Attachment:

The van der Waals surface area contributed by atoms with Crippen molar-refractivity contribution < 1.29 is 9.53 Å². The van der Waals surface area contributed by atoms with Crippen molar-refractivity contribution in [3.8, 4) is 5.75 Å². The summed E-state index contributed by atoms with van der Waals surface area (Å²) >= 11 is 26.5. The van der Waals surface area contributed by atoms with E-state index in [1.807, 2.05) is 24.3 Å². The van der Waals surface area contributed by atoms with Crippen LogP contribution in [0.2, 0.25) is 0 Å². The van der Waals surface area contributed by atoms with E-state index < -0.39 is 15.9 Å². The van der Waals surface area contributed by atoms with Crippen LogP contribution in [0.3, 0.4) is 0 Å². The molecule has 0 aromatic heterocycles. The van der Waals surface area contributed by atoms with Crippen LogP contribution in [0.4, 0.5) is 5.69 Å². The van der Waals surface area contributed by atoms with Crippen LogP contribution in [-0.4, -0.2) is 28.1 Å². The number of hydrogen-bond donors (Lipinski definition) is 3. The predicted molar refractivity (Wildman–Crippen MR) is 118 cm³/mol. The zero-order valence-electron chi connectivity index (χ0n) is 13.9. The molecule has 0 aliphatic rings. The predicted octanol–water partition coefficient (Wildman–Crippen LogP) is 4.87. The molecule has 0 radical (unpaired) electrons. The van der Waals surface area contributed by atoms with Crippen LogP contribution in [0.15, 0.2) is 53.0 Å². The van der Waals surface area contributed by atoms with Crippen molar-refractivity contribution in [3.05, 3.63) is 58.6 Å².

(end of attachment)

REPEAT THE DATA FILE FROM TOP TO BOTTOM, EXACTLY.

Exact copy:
The van der Waals surface area contributed by atoms with Crippen molar-refractivity contribution < 1.29 is 9.53 Å². The van der Waals surface area contributed by atoms with Crippen molar-refractivity contribution in [3.8, 4) is 5.75 Å². The summed E-state index contributed by atoms with van der Waals surface area (Å²) >= 11 is 26.5. The van der Waals surface area contributed by atoms with E-state index in [1.807, 2.05) is 24.3 Å². The van der Waals surface area contributed by atoms with Crippen LogP contribution in [0.2, 0.25) is 0 Å². The van der Waals surface area contributed by atoms with E-state index < -0.39 is 15.9 Å². The van der Waals surface area contributed by atoms with Crippen LogP contribution in [0.3, 0.4) is 0 Å². The molecule has 0 aromatic heterocycles. The van der Waals surface area contributed by atoms with Crippen LogP contribution in [0.4, 0.5) is 5.69 Å². The van der Waals surface area contributed by atoms with Crippen LogP contribution in [-0.4, -0.2) is 28.1 Å². The number of hydrogen-bond donors (Lipinski definition) is 3. The predicted molar refractivity (Wildman–Crippen MR) is 118 cm³/mol. The zero-order valence-electron chi connectivity index (χ0n) is 13.9. The molecule has 0 aliphatic rings. The predicted octanol–water partition coefficient (Wildman–Crippen LogP) is 4.87. The molecule has 0 radical (unpaired) electrons. The van der Waals surface area contributed by atoms with Crippen LogP contribution in [0.15, 0.2) is 53.0 Å². The van der Waals surface area contributed by atoms with Crippen molar-refractivity contribution in [3.05, 3.63) is 58.6 Å².